Relationship between strategic and financial planning of Hewlett Packard Company
Hewlett Packard (HP), a technology corporation aimed at developing a platform for ordering individualized computer and computer accessories for their clients. The basis of their business was their capability of maintaining direct relationships with their possible clients and that the corporation has all the time had a competitive edge. HP’s strategy led to the removal of the role played by a middle man because direct costs and other transaction techniques were initiated via different resources, the most common being the e-business. Operating as one of the lowly priced leading corporations in an always technologically evolving sector, HP has succeeded in maintaining its position through continuous creativity, elevated ethical levels, a re-examination of strategic practices, and meeting its monetary goals (Hewlett-Packard Annual Report, 2011).
Strategic and monetary scheduling jointly is seen to be crucial measures for the success and development in Hewlett Packard. The focus of strategic scheduling is in keeping in mind HP’s vision policy and in creating long-term objectives and/or goals that can be attained within a definite period. The long-term objective is then split into smaller attainable units and handed over to the dedicated staff. Strategic rescheduling relates to financial scheduling as the latter guarantees the availability of enough funds budgeted for the continuation of HP’s goals (Keown et al., 2005).
Strategic planning initiative for Hewlett Packard
As in the situation of Hewlett Packard, advocating for alliances and strategic affiliations has been an important venture policy and strategy (Hewlett-Packard Annual Report, 2011, p. 19). Organizations are constantly planning to leverage skills and talents with a view of achieving an optimum return. Regarding environmental retention, HP management is highlighting the gains from these alliances to design creative alternatives. Stakeholders – whether not-for-profit associations, businesses, states, or intrinsic company departments – each have special skills and knowledge that are beneficial to address concerns of sustainability. The ongoing attempt to sustain business policies has led to a chance for new alliances among stakeholders (Hewlett-Packard Annual Report, 2011, p. 27).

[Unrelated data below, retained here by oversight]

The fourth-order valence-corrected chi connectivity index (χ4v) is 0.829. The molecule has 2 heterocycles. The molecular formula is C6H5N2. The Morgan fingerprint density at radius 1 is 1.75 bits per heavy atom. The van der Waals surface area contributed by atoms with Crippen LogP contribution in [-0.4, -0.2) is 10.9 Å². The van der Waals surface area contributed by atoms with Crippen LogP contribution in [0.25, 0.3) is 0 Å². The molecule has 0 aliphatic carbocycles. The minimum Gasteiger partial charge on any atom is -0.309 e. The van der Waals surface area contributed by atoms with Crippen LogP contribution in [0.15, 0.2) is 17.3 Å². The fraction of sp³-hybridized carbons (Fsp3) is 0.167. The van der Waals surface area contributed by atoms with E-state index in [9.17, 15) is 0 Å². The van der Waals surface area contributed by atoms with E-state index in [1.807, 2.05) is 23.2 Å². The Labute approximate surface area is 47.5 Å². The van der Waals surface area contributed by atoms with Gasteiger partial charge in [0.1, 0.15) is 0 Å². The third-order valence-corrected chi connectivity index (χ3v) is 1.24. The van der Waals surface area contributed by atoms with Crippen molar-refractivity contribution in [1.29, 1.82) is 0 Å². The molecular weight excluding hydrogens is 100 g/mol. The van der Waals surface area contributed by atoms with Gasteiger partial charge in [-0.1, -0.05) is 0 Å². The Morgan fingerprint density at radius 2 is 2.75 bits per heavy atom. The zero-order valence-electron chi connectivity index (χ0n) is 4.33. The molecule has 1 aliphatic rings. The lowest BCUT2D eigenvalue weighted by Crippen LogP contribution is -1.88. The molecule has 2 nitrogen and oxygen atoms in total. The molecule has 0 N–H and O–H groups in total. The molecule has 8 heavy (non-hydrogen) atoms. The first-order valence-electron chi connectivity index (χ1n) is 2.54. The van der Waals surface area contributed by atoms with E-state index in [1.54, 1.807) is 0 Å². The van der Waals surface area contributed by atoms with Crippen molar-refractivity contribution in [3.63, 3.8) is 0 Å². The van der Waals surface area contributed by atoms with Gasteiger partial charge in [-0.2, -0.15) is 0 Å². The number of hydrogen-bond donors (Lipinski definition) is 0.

All through the renovation procedure, Hewlett Packard has aimed at developing intrinsic relations and alliances with a view of leveraging the current relationships in the corporation. For instance, active relations have been developed with working place Solution, national relationships, global e-platform, and promotion so as to adapt the emerging strategies effectively. These relations and/or alliances are crucial in achieving difficult business objectives (Hewlett-Packard Annual Report, 2011).
Keown, A., Martin, D., Petty, W., & Scott, D. (2005). Financial Management: Principles and Applications. Upper Saddle River: Pearson Education, Inc.
Mayo, H. (2012). Basic finance: An introduction to financial institutions, investments, and management (9th ed.). Mason, OH: Thomson.
Titman, S., Keown, A., & Martin, D. (2011). Financial management: Principles and applications (11th ed.). Upper Saddle River, NJ: Pearson/Prentice Hall.
Hewlett-Packard Annual Report. (2011). Web.